Vienna from a Height: St. Stephen’s Cathedral and Donauturm
Vienna is a very festive and elegant city. There’s a key difference between Vienna and Saint Petersburg that also impresses thousands of people with its beauty and grandeur. When you are walking around Saint Petersburg getting amazed at the luxury of the buildings on central streets, then, finding yourself on neighbouring streets, you suddenly realize that all the luxury has gone away and an ordinary residential area is surrounding you, which is not as beautiful and well-kept. Vienna is different. It’s incredibly clean, and all the streets and quarters, even small alleys are in perfect condition. You can come across old houses all over the city.
One of the tourist symbols of Vienna is carriages. There are ones in all central squares of the city. It’s usually a harness with two horses called a fiacre. However, there are also carriages with 4 or even 6 horses. A tour around central Vienna in the carriage driven by an experienced coachman (many of whom also act as tour guides) is a very interesting and nice experience for city visitors.
We had an opportunity to show horses to our children. Each time the boys were near the carriage they watched the horses carefully and seemed very interested in studying their behaviour. They were not even afraid to touch such big animals.
While staying in Vienna, we were able to show our sons something they had never seen in Cyprus – huge Gothic churches.
One of the major and most renowned landmarks in Vienna is St. Stephen’s Cathedral. The stupendous Gothic building with a main tower that is 130 metres high rises proudly above the multimillion city and is its symbol.
The cathedral is magnificent and looks a bit ghastly overwhelming with its grandeur and majesty. Such a menacing and sublime appearance is characteristic of almost all Gothic churches, though, many of which are not just cultural sites, but also tombs for hundreds or even thousands of people.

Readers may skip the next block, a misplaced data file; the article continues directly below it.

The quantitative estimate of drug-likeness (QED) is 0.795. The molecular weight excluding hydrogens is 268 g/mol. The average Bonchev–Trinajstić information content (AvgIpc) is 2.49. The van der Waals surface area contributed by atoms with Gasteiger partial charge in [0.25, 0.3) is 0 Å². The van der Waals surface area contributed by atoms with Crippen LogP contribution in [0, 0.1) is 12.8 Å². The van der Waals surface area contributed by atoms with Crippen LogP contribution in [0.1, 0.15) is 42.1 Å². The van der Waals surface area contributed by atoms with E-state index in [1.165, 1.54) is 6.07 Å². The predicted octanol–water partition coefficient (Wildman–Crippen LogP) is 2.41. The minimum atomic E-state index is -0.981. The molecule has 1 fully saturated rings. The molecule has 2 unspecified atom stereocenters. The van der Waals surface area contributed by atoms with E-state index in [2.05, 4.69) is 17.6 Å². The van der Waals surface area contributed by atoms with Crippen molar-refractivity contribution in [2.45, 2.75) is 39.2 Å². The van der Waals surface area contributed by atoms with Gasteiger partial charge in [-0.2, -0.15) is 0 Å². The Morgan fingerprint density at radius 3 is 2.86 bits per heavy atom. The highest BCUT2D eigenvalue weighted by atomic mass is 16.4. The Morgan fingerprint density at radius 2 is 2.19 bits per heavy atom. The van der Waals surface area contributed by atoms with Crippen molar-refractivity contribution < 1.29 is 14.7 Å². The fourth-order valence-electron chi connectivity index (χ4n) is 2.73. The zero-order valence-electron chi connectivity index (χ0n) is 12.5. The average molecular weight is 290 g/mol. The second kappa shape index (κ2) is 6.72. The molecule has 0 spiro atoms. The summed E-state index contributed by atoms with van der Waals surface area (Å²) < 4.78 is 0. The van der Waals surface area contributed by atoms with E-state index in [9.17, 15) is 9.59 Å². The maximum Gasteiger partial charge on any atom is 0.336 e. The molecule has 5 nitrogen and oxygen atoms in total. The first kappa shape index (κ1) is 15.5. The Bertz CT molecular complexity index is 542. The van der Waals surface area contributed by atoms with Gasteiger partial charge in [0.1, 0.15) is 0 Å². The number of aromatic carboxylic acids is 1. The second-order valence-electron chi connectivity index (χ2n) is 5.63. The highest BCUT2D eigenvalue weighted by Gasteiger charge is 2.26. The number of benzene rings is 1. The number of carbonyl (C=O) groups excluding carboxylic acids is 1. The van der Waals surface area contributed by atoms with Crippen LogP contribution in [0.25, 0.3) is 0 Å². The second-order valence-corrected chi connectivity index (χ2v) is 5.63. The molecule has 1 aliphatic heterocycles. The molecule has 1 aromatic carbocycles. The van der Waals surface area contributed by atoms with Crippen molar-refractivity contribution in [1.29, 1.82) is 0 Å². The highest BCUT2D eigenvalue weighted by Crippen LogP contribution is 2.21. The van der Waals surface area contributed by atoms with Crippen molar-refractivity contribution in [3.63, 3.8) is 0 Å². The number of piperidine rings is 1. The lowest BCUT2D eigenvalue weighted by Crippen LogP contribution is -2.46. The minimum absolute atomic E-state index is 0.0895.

Like many other similar buildings, St. Stephen’s Cathedral was built in several stages – towers, gates, and outbuildings were gradually added which lasted for several centuries. The cathedral survived a couple of serious fires, after which it was necessary to rebuild certain parts and walls. So the cathedral that was founded in the 12 century was finished only in the 18 century.
In 1945, when the Second World War was coming to an end, the cathedral was lucky to avoid the deliberate demolition by the retreating German army. However, there was a blaze that same year that destroyed a part of the roof, the main bell tower, and the pipe organ.
When the war was over, a lot of effort was made to restore the major landmark and relic of Vienna, and after a couple of years the cathedral having many centuries of history was open for visitors again. Services started to be held there again as well.
We dedicated one of the days to going to the Donauturm, the tallest construction in Vienna.
The tower is located on the river bank. There’s a large Donaupark near it. We reached the top of it by lift and savoured the view. You can see half of the city spread out below you. Although it’s very chilly there in winter, and the bitter wind’s blowing, it was definitely worth it.
By the way, there are two restaurants on rotating platforms in the tower. It’s extremely interesting, so we recommend visiting them.
Vienna’s Restaurants and Naschmarkt
One of the most renowned cafes in Vienna is the Sacher coffee house where you can taste the famous cake named Sachertorte first-hand. The cake is a traditional dessert of Viennese cuisine and one of the most popular cakes in the world. It’s a chocolate cake served with whipped cream. The cafe is situated right behind the Vienna State Opera, in the Hotel Sacher. The cafe has a classic design. But most of all, we were startled by extremely long queues in the cafe. They are so huge that sometimes people even stand outside in the freezing cold for over an hour. It’s not possible to book a table in advance.
We didn’t even try to get there, as it would be sheer torture for our children to stand out in the cold in a queue for so long even to taste a very delicious cake.
We liked Trzesniewski, a very curious Viennese fast-food cafe. Small two-bite sandwiches with various fillings are served here. By the way, these places (there are 9 or 10 of them in Vienna) can hardly be called fast-food restaurants, because they offer very sophisticated and varied flavours – from gourmet French cheese and herbes de Provence to rather fatty paste and vegetable salad. There’s a great variety of such snacks, and due to their small size, you can easily try lots of different flavours in one meal without overeating.